Writing formulas have been around for a while – and with good reason.
A formula provides a handy outline for you to follow or serves as a self-check as you work on a writing project.
And why wouldn’t you use them? Good formulas are proven and have stood the test of time. They’re effective when used by all kinds of writers in all kinds of niches.
Plus, formulas save time. If you know what works, use it and prevent guesswork. Like a blueprint, a formula offers structure, guiding you through a writing project in a systematic, organized way. Most are identified with an acronym (“AIDA” or “The 4 Ps”) or as a mnemonic device ("The 4 U's"). The acronym works as a handle to help you remember each formula element, allowing you to order your ideas and present them in the clearest way or with the most persuasive approach.
It’s a question that lots of new writers ask because using a formula may seem like copying. But perhaps you need to look at the issue a different way.
If you don’t use a formula, you could be in danger of misunderstanding how a particular type of piece is best structured – a pitfall for many a new writer. What may be misconstrued as a mechanical tactic can actually provide a proven framework to make your case and present it more strongly.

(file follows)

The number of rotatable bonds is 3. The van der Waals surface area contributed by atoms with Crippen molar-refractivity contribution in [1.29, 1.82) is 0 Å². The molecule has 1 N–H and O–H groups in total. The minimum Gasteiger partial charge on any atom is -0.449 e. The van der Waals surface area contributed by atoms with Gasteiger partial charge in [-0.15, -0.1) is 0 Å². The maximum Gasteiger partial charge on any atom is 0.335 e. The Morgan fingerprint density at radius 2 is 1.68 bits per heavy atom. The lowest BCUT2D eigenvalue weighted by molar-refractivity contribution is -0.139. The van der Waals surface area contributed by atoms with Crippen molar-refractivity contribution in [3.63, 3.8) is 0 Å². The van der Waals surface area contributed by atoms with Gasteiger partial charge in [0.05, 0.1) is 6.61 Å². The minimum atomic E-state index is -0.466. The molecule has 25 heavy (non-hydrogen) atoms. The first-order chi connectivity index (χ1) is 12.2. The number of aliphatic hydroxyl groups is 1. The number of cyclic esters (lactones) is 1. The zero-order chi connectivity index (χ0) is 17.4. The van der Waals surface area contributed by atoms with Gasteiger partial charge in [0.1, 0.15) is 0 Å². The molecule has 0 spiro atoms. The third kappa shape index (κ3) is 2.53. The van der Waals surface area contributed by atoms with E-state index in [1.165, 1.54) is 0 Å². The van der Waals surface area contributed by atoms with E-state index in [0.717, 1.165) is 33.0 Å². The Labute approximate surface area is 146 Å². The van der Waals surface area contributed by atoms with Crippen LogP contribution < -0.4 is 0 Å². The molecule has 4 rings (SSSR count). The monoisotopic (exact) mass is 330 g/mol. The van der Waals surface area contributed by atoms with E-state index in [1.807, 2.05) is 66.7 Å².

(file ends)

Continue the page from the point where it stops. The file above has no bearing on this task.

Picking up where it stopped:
And on the surface, using a formula may seem counterintuitive to writing in a unique voice. But the fact is that a writer demonstrates creativity by being able to write engagingly within a formula’s parameters.
Formulas are project-specific. Dozens of copywriting formulas have been generated for different kinds of writing projects. You’ll follow a different formula for an appeal letter, for instance, but a different one when writing a tweet and yet another formula when writing a long-copy web sales page. The PAS copywriting formula, for instance, is terrific for social media copywriting. The A FOREST formula acts as a checklist for persuasive writing.
In fact, you can find and use formulas for particular elements within different kinds of projects themselves: headline formulas, call-to-action formulas, body copy formulas, and so forth.
It’s true that copywriters lean on tested copywriting formulas for sales letters, web pages, ads, and elsewhere, using the most powerful presentation structures to persuade the reader to buy.
But some of those same formulas translate easily to use in other kinds of content, apart from sales copy. What about the standard essay formula you learned in English class: introduction, three points, and conclusion? And for you Christian writers out there, don’t forget about the traditional devotional format of scripture-illustration-application.
Writing formulas are not just for sales pieces. Use them in any place you can for this simple reason: they work.
More Tips for Using Formulas in Writing
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